Imagine a space so small that it can barely fit the tip of the thumb and has the capacity to store 10 TB data. Yes, you read it right, a team of physicist from Delft University of Technology (DUT) of Netherland led by Sander Otte has used Chlorine atoms to manufacture a device which when might hold 10 terabytes of data. The device has an area of barely 1cm. As of now, the device can hold 1 KB by arranging Chlorine atoms in a square grid on a copper surface.
The idea is to move atoms around the surface. The device built at Delft has a few blank space where physicists can push atoms in order to switch from ones and zeros. To store 1 bit of data one chlorine atom and 1 blank space is required, and one line on the grid can store 1 byte of data.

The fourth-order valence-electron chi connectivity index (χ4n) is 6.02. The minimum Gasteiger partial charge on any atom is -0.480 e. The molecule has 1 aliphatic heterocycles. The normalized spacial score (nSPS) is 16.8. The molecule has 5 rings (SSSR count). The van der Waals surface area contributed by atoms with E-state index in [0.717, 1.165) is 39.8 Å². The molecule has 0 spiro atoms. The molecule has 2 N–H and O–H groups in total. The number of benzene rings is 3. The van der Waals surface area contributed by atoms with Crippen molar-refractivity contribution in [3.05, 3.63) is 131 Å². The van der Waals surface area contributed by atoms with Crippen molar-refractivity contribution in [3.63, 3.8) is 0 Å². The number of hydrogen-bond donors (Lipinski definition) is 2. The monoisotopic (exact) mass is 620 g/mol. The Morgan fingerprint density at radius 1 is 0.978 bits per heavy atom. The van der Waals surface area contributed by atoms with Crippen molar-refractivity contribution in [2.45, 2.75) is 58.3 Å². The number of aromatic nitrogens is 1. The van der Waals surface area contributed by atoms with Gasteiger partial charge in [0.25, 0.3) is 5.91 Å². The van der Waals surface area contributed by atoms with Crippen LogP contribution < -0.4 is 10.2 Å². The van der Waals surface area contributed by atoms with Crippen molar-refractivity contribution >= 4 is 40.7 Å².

The device is presently in development stage a proof of principle. It needs to be kept in -198 degree Celsius. The researchers have faith that if a 3-D structure can be built to the size of a grain of sugar from chlorine atoms it might hold hundreds of terabytes of data and also can be used as a cloud.
This device that DUT created is the newest assembly of atoms ever created. Companies like Microsoft has been researching on this type of high-density data storage models. Earlier this month the company announced a 200 MB data storage on a single DNA strand.